History of Malaysian Telugus: Deccan’s Pride

There are almost 500,000 Telugus in Malaysia. Another 1 million in the United States, around 300,000 in Myanmar, 500,000 in the Gulf countries, 150,000 in Canada, 130,440 in Europe, 120,000 in Fiji, 100,000 in Singapore, 100,000 in Australia, 80,000 in South Africa and 50,000 in Mauritius. These make up the Telugu diaspora – people of Telugu origin who have migrated from the state of Andhra Pradesh in India to other countries far and wide, across the globe. The origin of the Telugu diaspora, as in the case of any other race that has settled down in large numbers outside their homeland, can be traced to many hundreds of years before the 20th century. Andhra Pradesh is a south eastern state of India with the second longest coastal line – about 960 kilometres stretching from Ichchapuram of Srikakulam district to Sullurpeta of Nellore district. It has always had huge seafaring communities, and by the 18th century, boasted a number of thriving seaports, namely the Visakhapatnam Port and the Kakinada Port. Export of agriculture produce, textile (such as cloth, chintz and palampores) and metal crafts, fisheries and more importantly shipbuilding activities were some of the economics activities anchored by these and other smaller ports along the coastal stretch from late 17th century through 19th century. The sea line continued presenting huge economic potential to the prosperous eastern state, even as forces of colonialization started to strengthen throughout India in the mid 18th century. The ports and the rich trading ecosystems that were developed around them continued serving as gateways for international trade with England and the rest of Europe. They enabled a new range of commodity crops such as wheat, sugar, cotton and indigo to be exported as raw materials to these countries where demand was escalating as industrialization intensified. Before the separation of Telangana, the interiors of Andhra Pradesh spanned the entire Rayalaseema region, covering the plains of the Deccan plateau and lined by the Eastern Ghats mountain ranges with the Godavari and Krishna rivers cutting across towards the Bay of Bengal. Andhra Pradesh boasted thousands of acres of fertile land that saw rich farming communities producing some of the most treasured staples at that time, namely rice, sorghum, millet, sugar cane, pulses, castor, spices, cotton and groundnuts. Throughout the 18th and 19th century, agriculture formed the backbone of the Andhra state, fuelling a large number of post harvest processing activities operated by households and villages, namely the production of sugar, jaggery, cotton, silk, tobacco, textile and edible oils.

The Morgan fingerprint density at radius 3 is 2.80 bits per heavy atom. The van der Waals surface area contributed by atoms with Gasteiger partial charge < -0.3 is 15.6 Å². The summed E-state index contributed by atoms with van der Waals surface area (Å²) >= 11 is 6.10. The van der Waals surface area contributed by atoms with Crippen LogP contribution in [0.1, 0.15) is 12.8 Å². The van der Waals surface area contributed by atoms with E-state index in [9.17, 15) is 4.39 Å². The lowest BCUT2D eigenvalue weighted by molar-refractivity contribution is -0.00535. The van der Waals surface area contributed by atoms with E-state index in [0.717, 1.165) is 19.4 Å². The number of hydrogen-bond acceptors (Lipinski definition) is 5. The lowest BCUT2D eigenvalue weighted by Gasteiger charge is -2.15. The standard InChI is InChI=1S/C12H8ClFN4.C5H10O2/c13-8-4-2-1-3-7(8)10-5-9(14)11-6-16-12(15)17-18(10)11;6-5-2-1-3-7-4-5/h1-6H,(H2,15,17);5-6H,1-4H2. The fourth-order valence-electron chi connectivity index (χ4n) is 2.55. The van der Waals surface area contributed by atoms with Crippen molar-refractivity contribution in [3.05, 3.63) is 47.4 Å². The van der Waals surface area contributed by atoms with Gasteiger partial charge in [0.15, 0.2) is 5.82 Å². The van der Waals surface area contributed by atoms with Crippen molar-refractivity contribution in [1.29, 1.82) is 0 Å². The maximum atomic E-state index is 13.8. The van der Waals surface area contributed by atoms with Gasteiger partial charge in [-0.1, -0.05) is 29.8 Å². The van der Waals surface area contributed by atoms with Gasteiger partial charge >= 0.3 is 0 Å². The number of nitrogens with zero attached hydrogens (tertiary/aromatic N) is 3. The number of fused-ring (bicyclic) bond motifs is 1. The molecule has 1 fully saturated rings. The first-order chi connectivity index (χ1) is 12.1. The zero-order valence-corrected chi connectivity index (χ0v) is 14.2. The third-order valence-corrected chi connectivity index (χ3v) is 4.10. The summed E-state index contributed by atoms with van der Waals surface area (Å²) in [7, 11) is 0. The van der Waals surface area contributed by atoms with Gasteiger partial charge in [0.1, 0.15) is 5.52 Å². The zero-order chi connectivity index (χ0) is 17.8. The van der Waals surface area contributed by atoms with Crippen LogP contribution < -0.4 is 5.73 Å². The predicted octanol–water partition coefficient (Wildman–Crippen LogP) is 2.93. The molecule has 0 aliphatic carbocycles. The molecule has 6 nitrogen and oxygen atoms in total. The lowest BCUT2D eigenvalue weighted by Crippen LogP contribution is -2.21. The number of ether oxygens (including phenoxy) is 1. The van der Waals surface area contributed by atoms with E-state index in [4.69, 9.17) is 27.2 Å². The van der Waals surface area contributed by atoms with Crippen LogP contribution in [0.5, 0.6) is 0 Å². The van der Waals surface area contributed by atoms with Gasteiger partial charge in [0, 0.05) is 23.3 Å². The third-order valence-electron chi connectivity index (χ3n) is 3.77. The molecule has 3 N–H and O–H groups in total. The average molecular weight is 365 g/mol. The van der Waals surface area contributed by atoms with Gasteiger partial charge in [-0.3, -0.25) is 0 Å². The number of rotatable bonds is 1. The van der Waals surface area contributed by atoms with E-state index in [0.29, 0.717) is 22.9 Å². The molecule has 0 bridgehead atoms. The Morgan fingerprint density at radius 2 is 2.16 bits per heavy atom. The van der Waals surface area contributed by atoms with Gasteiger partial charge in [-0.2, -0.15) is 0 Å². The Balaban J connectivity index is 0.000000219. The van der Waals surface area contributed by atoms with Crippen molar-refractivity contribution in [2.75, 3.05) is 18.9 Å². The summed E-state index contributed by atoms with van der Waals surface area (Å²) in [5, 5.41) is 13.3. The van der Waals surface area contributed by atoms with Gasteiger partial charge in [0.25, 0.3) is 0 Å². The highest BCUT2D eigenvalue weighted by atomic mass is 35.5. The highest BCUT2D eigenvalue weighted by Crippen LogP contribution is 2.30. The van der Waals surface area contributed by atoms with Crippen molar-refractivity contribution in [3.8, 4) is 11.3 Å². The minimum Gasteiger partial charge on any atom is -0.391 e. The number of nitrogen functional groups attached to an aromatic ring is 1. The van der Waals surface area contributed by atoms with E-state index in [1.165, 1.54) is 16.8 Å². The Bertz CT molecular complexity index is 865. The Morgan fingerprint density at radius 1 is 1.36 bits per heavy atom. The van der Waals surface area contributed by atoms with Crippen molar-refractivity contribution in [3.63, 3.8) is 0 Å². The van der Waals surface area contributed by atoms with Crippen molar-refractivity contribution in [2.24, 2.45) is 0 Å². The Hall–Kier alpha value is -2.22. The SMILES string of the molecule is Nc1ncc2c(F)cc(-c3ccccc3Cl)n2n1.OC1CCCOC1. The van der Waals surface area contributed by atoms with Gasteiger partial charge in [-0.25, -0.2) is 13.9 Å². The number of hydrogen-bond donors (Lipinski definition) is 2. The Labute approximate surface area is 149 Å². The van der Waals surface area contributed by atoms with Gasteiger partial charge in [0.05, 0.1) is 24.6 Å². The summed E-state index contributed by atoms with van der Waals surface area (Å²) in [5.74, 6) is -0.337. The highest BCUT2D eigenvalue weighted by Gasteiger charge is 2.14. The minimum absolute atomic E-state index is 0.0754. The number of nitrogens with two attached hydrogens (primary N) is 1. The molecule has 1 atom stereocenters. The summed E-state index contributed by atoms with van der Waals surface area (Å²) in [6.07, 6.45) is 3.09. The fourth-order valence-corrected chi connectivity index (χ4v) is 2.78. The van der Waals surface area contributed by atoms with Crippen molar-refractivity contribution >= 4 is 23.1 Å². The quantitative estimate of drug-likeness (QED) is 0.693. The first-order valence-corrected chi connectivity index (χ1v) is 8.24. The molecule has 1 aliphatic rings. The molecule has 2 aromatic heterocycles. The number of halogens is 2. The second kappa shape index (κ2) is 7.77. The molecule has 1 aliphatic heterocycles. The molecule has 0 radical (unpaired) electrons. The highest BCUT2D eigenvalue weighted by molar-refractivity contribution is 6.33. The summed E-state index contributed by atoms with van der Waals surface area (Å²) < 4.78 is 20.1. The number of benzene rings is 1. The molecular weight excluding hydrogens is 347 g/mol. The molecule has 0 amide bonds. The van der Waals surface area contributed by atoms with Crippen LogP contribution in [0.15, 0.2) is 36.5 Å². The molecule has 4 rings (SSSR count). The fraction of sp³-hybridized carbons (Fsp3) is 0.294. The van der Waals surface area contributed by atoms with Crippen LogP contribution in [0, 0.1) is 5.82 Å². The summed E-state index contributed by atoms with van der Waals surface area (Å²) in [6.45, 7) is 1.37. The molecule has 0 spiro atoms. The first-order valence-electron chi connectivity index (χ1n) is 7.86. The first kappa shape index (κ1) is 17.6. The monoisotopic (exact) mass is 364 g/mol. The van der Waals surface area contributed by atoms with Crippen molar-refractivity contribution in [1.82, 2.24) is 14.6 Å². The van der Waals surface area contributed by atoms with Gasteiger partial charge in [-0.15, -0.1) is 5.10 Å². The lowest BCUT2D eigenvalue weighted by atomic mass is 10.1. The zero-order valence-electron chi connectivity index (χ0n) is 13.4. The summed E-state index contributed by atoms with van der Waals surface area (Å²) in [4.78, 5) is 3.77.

Do you know: jaggery (or ‘bellam’ in Telugu) is the primary sweetener used liberally in both sweet and savoury dishes in Andhra and neighbouring states before the introduction of white sugar. Jaggery was to Telugus what molasses was to Western communities. Jaggery is made from fermented sugar cane water, and is rich in iron, magnesium, potassium, calcium, selenium, manganese and zinc. The production of jaggery uses advanced production methods that combine complex harvesting, boiling, filtration and fermentation techniques developed over centuries and deployed by skilled men to yield one of the most treasured ingredient for India’s rich cuisine. Jaggery features prominently not just in daily Indian fare such as sambar, pickles, vegetable stews, sweets and a wide range of fillings for rice-based recipes such as idiapom (steamed rice noodles) or pitti (steamed rice flour), it is also a key ingredient in traditional medicinal preparations, and is still used widely for Ayurveda based prescriptions.
As in the case of any prosperous agriculture communities, the agriculture surpluses continued to fuel the growth of the population, especially on the coastal plains and Rayalaseema in the 17th and 18th century. The natural growth of population saw gradual expansion in agricultural lands and overall produce from the interiors. At its peak, areas such as Visakhapatnam, Krishna and Telangana saw the establishment of bigger towns such as Visakhapatnam, Vijayawada and Hyderabad, with huge market exchanges for inflow and outflow of agriculture, minerals and textile products.   This article was first published here.

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